Engaged Buddhism from ‘The Pocket Thich Nhat Hanh’
In Vietnam we started a movement that we called “Engaged Buddhism”. We wanted Buddhism to be present in every walk of life – not just in the temple, but also in society, in our schools, our families and in our work places, even in politics and in the military. Compassion and understanding should be present everywhere.
There are many of us who are eager to work for peace, but we don’t have peace within. Angrily we shout for peace. And angrily we shout at the people, who like us, are also for peace; even people and groups dedicated to peace-making sometimes fight amongst themselves. If there is no peace in our hearts, there can be no harmony among the peace workers. And if there is no harmony, there is no hope. If we’re divided, if we’re in despair, we can’t serve; we can’t do anything. Peace must begin with ourselves: with the practice of sitting quietly, of walking mindfully, of taking care of our body, releasing the tension in our body and in our feelings. That is why the practice of being peace is at the foundation of doing peace. Being peace comes first. Doing peace is something that comes from the foundation.
The moment when you sit down and begin to breathe in, calming your mind and your body, peace has become a reality. That kind of breathing is like praying. Then there is the element of peace in you; you can connect with other people, and you can help others to be peaceful like you. Together you become a body of peace, the Sangha body of peace. The practice can bring peace to us right away; and when you’re more peaceful, more pleasant, you can be more effective in contacting other people and inviting them to join in the work of peace-making. Since you are peaceful and you know how to look peacefully, speak peacefully and react peacefully, you can persuade many people to join you in the work of promoting peace and reconciliation.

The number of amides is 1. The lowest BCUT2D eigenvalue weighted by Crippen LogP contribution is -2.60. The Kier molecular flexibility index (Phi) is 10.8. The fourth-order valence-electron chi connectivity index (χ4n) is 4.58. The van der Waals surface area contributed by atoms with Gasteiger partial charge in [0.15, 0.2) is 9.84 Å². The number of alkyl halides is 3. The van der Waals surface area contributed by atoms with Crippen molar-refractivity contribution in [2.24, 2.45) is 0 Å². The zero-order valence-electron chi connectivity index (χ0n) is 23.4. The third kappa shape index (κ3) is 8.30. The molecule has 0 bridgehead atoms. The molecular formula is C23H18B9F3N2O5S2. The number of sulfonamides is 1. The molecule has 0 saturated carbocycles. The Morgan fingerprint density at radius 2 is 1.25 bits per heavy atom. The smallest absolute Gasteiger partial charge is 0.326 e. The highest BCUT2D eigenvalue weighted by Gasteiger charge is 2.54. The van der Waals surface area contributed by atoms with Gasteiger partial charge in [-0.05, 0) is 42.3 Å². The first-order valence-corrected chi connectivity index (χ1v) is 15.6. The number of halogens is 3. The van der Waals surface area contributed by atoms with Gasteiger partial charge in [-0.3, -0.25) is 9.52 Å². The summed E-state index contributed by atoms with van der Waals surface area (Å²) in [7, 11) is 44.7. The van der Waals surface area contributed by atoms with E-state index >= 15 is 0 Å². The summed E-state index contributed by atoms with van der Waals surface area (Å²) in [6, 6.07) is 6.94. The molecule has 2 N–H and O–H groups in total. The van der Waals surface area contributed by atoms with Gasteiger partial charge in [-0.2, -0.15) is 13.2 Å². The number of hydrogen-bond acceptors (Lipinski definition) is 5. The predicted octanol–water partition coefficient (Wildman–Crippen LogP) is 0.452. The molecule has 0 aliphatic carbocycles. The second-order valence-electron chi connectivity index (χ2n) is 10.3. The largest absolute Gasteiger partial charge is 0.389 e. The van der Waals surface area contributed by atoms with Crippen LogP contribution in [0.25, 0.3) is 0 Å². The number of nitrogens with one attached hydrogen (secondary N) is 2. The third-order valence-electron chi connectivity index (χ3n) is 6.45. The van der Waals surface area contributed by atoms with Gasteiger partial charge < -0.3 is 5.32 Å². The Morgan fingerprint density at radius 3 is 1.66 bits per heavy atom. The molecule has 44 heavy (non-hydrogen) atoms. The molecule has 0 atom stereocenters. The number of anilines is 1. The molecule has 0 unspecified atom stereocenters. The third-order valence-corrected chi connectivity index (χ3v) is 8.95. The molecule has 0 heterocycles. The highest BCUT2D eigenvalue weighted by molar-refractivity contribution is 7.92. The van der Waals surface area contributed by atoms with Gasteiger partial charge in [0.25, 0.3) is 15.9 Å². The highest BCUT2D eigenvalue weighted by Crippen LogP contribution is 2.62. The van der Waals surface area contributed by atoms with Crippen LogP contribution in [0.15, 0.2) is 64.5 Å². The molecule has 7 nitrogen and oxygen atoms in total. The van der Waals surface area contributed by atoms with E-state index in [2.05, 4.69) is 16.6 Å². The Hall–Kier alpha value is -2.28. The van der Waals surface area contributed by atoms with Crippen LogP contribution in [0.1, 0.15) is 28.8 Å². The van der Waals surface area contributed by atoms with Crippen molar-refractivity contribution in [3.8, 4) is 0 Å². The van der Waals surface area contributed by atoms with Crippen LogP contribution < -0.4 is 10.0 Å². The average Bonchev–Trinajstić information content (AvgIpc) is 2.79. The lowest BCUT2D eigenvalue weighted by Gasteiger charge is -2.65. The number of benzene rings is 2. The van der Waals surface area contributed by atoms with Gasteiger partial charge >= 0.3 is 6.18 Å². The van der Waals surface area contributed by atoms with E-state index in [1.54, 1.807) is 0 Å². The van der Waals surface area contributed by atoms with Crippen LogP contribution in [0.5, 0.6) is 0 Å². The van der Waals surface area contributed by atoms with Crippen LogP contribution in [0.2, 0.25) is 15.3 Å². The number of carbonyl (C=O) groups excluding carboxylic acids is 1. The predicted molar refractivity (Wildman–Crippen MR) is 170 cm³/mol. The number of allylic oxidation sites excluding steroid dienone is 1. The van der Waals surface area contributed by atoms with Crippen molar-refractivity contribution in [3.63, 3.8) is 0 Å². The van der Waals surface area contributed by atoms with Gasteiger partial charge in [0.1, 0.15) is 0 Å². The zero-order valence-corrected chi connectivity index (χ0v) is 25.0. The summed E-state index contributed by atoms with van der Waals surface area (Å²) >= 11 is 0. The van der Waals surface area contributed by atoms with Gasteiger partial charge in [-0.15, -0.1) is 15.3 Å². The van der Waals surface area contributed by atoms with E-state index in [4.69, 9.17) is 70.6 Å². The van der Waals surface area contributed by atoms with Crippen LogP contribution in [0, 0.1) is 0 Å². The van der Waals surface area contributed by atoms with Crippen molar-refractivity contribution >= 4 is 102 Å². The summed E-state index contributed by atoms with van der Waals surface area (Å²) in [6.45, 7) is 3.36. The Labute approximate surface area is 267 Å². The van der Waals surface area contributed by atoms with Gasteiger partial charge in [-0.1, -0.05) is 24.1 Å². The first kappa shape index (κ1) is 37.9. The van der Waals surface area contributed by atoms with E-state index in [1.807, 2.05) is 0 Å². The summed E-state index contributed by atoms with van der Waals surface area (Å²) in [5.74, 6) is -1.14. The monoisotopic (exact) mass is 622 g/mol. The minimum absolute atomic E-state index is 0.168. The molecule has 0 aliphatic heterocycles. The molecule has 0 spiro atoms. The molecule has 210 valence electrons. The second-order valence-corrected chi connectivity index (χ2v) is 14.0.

You can’t have peace just by sitting down and negotiating or making plans. You have to learn how to breathe and out, to calm yourself and you have to be able to help the other person do like you. If there is no element of peace in you and in the other person, none of your activities can be described as genuine acts of peace-making.
We have to practise peace in our corporations, in our cities, in our schools. School teachers have to practise peace and to teach their students how to practise peace. The president of a country or the head of a political party must practise peace, must pray for peace in his body and mind before he can be effective in asking other prime ministers and heads of state to join him in making peace.
Ideally each peace conference would begin with walking meditation and sitting meditation. And someone would be there to guide the total relaxation in order to remove tension, anger, and fear in body and mind. That is bringing the spiritual dimension into our political and social life; that is Engaged Buddhism